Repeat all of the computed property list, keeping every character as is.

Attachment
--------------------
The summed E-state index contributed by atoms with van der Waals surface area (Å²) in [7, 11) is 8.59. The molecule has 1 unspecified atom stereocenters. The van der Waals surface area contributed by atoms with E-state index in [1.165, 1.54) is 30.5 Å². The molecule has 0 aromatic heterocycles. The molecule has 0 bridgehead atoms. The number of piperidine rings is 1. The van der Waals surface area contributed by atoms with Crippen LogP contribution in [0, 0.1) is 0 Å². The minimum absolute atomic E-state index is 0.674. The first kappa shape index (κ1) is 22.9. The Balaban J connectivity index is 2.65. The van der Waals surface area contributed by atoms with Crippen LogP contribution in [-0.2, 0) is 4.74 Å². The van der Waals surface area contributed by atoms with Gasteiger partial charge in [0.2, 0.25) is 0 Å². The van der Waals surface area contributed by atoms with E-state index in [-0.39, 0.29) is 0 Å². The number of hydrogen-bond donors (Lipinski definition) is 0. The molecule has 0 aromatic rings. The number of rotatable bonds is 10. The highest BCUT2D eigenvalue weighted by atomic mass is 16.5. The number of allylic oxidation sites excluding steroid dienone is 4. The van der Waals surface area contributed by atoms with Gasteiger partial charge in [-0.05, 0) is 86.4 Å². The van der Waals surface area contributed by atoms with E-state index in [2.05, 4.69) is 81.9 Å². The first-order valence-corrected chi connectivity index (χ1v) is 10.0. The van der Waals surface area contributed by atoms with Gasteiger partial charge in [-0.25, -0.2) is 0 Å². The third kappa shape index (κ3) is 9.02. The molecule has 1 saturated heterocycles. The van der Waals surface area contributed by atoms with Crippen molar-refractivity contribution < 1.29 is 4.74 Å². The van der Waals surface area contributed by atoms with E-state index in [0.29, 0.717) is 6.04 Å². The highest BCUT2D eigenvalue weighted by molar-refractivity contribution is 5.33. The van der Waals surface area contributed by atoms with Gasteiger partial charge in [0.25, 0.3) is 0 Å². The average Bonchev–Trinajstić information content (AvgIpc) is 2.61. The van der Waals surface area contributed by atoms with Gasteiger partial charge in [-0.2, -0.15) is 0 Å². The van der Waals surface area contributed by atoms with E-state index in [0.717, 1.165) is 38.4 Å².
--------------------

The summed E-state index contributed by atoms with van der Waals surface area (Å²) in [7, 11) is 8.59. The molecule has 1 unspecified atom stereocenters. The van der Waals surface area contributed by atoms with E-state index in [1.165, 1.54) is 30.5 Å². The molecule has 0 aromatic heterocycles. The molecule has 0 bridgehead atoms. The number of piperidine rings is 1. The van der Waals surface area contributed by atoms with Crippen LogP contribution in [0, 0.1) is 0 Å². The minimum absolute atomic E-state index is 0.674. The first kappa shape index (κ1) is 22.9. The Balaban J connectivity index is 2.65. The van der Waals surface area contributed by atoms with Crippen LogP contribution in [-0.2, 0) is 4.74 Å². The van der Waals surface area contributed by atoms with Gasteiger partial charge in [0.2, 0.25) is 0 Å². The van der Waals surface area contributed by atoms with E-state index in [-0.39, 0.29) is 0 Å². The number of hydrogen-bond donors (Lipinski definition) is 0. The molecule has 0 aromatic rings. The number of rotatable bonds is 10. The highest BCUT2D eigenvalue weighted by atomic mass is 16.5. The number of allylic oxidation sites excluding steroid dienone is 4. The van der Waals surface area contributed by atoms with Gasteiger partial charge in [-0.05, 0) is 86.4 Å². The van der Waals surface area contributed by atoms with E-state index in [2.05, 4.69) is 81.9 Å². The first-order valence-corrected chi connectivity index (χ1v) is 10.0. The van der Waals surface area contributed by atoms with Gasteiger partial charge in [-0.25, -0.2) is 0 Å². The third kappa shape index (κ3) is 9.02. The molecule has 1 saturated heterocycles. The van der Waals surface area contributed by atoms with Crippen molar-refractivity contribution < 1.29 is 4.74 Å². The van der Waals surface area contributed by atoms with E-state index in [0.29, 0.717) is 6.04 Å². The highest BCUT2D eigenvalue weighted by molar-refractivity contribution is 5.33. The van der Waals surface area contributed by atoms with Gasteiger partial charge in [0.25, 0.3) is 0 Å². The average Bonchev–Trinajstić information content (AvgIpc) is 2.61. The van der Waals surface area contributed by atoms with Gasteiger partial charge in [-0.2, -0.15) is 0 Å². The van der Waals surface area contributed by atoms with E-state index in [0.717, 1.165) is 38.4 Å².